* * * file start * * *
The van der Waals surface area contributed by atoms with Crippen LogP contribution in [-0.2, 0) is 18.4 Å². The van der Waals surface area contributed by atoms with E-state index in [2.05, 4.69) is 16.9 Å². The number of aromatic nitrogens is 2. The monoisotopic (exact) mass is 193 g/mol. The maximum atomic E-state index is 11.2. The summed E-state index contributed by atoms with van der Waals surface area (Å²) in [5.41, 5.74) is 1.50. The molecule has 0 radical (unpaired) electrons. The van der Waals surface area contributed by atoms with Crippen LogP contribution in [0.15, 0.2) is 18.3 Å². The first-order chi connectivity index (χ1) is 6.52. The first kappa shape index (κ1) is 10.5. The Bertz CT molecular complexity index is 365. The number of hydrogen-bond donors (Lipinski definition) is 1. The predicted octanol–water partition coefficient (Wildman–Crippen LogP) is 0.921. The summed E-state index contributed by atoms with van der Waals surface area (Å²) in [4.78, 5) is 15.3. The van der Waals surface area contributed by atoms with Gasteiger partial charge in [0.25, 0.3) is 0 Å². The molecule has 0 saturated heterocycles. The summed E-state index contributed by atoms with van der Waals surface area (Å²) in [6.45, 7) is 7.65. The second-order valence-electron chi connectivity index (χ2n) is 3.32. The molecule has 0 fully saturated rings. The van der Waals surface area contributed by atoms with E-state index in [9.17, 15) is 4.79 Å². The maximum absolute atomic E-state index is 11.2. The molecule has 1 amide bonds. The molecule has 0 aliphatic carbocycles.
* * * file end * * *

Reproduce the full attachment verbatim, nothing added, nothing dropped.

The van der Waals surface area contributed by atoms with Crippen LogP contribution in [-0.2, 0) is 18.4 Å². The van der Waals surface area contributed by atoms with E-state index in [2.05, 4.69) is 16.9 Å². The number of aromatic nitrogens is 2. The monoisotopic (exact) mass is 193 g/mol. The maximum atomic E-state index is 11.2. The summed E-state index contributed by atoms with van der Waals surface area (Å²) in [5.41, 5.74) is 1.50. The molecule has 0 radical (unpaired) electrons. The van der Waals surface area contributed by atoms with Crippen LogP contribution in [0.15, 0.2) is 18.3 Å². The first-order chi connectivity index (χ1) is 6.52. The first kappa shape index (κ1) is 10.5. The Bertz CT molecular complexity index is 365. The number of hydrogen-bond donors (Lipinski definition) is 1. The predicted octanol–water partition coefficient (Wildman–Crippen LogP) is 0.921. The summed E-state index contributed by atoms with van der Waals surface area (Å²) in [4.78, 5) is 15.3. The van der Waals surface area contributed by atoms with Gasteiger partial charge in [0.25, 0.3) is 0 Å². The molecule has 0 saturated heterocycles. The summed E-state index contributed by atoms with van der Waals surface area (Å²) in [6.45, 7) is 7.65. The second-order valence-electron chi connectivity index (χ2n) is 3.32. The molecule has 0 fully saturated rings. The van der Waals surface area contributed by atoms with E-state index in [9.17, 15) is 4.79 Å². The maximum absolute atomic E-state index is 11.2. The molecule has 1 amide bonds. The molecule has 0 aliphatic carbocycles.